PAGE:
A friend reached out to me recently when a young man she knows was injured in a car accident. He’s an athlete, about to head to college on a full athletic scholarship. Except the accident crushed his leg, forcing amputation.
My first reaction to the news was pure emptiness. Not a word of the requested hope or insight… Just the weight of what’s happened and the sickening knowledge that he can’t go back.
But as the days went by, the fact of this young man’s loss began to move in a larger context. And there is where the hope is.
Here is what I eventually had to say. It’s for him, yes, when/if the time is right, but it’s also for those close to him. Turns out, when something like this happens, everyone involved enters a cocoon.
It’s also for you, who are living in the shadow of any great loss or change.
I was 33 years old when I fell 25 feet out of a tree I was climbing for fun. Impact left me instantly, completely, and permanently paralyzed from the waist down. Up until that moment, I had been a lifelong dancer.
Dance wasn’t just my great joy. It was my therapy, my church… And it was a big part of my work as a stage actress. To dance was to be perfectly myself. And paralysis was my greatest conscious fear.
I fully expected the injury to destroy me. Whether we voiced it or not, we all wondered the same things: How would I manage the huge challenges of living with this disability? What would happen to my career, my ability to earn a living in any capacity? Would I be able to find a life partner? Or ever have a family? And how would I recover from the staggering losses?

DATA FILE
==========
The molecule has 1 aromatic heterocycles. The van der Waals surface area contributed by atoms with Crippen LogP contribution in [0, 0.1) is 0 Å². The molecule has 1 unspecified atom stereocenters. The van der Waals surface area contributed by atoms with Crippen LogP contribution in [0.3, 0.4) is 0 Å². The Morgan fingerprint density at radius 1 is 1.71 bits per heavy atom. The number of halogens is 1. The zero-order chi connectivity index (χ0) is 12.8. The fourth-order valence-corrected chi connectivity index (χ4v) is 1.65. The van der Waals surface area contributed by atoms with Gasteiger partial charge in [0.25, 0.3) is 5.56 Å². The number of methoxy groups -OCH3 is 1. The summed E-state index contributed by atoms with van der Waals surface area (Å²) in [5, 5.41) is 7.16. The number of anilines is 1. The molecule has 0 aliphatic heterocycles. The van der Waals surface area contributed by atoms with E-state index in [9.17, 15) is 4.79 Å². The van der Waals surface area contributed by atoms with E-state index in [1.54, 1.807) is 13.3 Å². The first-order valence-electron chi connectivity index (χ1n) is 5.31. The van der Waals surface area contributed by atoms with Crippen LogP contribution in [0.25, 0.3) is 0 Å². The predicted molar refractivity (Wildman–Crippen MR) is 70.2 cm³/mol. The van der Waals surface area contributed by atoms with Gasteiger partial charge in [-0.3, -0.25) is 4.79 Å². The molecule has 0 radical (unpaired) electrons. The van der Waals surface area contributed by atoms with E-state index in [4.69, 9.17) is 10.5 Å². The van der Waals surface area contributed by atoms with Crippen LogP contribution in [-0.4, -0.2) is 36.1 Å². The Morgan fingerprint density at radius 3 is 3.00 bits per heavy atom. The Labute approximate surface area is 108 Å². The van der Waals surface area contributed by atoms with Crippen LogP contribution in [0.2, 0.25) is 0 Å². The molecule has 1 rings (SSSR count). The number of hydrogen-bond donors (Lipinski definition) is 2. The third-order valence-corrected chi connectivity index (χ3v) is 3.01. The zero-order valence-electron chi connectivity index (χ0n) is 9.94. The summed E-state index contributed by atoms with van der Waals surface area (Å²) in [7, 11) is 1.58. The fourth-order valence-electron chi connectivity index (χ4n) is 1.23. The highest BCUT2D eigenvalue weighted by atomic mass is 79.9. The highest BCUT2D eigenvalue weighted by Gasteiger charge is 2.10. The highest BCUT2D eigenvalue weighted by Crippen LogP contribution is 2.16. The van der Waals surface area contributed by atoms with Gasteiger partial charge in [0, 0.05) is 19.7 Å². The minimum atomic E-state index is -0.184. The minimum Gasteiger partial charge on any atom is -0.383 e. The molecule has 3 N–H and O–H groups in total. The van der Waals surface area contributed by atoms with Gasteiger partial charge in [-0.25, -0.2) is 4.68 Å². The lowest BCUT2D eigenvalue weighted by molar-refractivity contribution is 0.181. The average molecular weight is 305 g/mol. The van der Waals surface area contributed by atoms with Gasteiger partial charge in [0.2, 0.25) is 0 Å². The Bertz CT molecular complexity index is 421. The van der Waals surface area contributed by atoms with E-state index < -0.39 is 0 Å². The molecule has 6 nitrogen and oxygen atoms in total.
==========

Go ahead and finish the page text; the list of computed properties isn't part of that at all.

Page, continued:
To everyone’s surprise – none more than mine – becoming paralyzed turned my life to gold. I went from being a well-respected but virtually unknown local actor to a nationally touring, critically acclaimed theater artist. My one-woman show launched a speaking career I never saw coming. Then I became a successful coach, helping people turn their own lives to gold. I also found love (right under my nose, as it turned out) and have been married now for 10 years. Seven years ago, I gave birth to our fabulous baby boy. I am 100% independent in my wheelchair, driving, traveling, working, playing, caring for my son. Even my mental health improved post-injury. Before becoming paralyzed, I’d suffered a lot of depression and anxiety. But after, I felt far less.
It’s hard to believe this is all true. Honestly, it still surprises me 15 years post-injury. But what’s really worth understanding is that it happened not despite paralysis but, rather, because of it.
There is nothing like getting hit where we live. It cracks us open in the most brutal ways, takes from us what we value most. But it can also be an extraordinary catalyst. It propel us forward, beyond even the best we’ve dared imagine for ourselves.
That is what happened to me. And it can happen to you.
It will take time to explain exactly how this is done, but it comes down to the relationship we are having with the challenges we face. We can’t change what has happened, but we can choose what we do with it. How we approach it. It’s those choices that dictate whether loss makes us shrink or, instead, grows us into shiny new versions of ourselves.
One thing you should know: It’s still going to hurt, no matter what choices we make. The truth is, nothing diminishes what we’ve lost.
But there is something golden that can emerge alongside the loss, a life remarkable and glorious, with purpose and joy. The truth, I hope you too will soon find, is a very big place.
There’s one mistake I hope you won’t make:
When people hear my story, they often think, wow, that’s amazing… but I could never do that. If that’s what you’re thinking, it’s a mistake. Here’s how I know:
If you had asked me, the day before I fell, if I could survive being paralyzed, if I could make from that circumstance a life bigger, bolder, and brighter than any I’d had before, I would have choked in your face. I would have said, “No way.” And I would have been absolutely sure.
But I also would have been wrong.
We are, every one of us, underestimating what we can do. With enough of the right support, even the unimaginable becomes possible.
I know you can’t see it right now. From inside the cocoon, it’s only easy to see what’s being lost and almost impossible to see what might be gained. But that’s ok. You don’t need to see it. Until you can, I’ll hold the vision of your beautiful wings.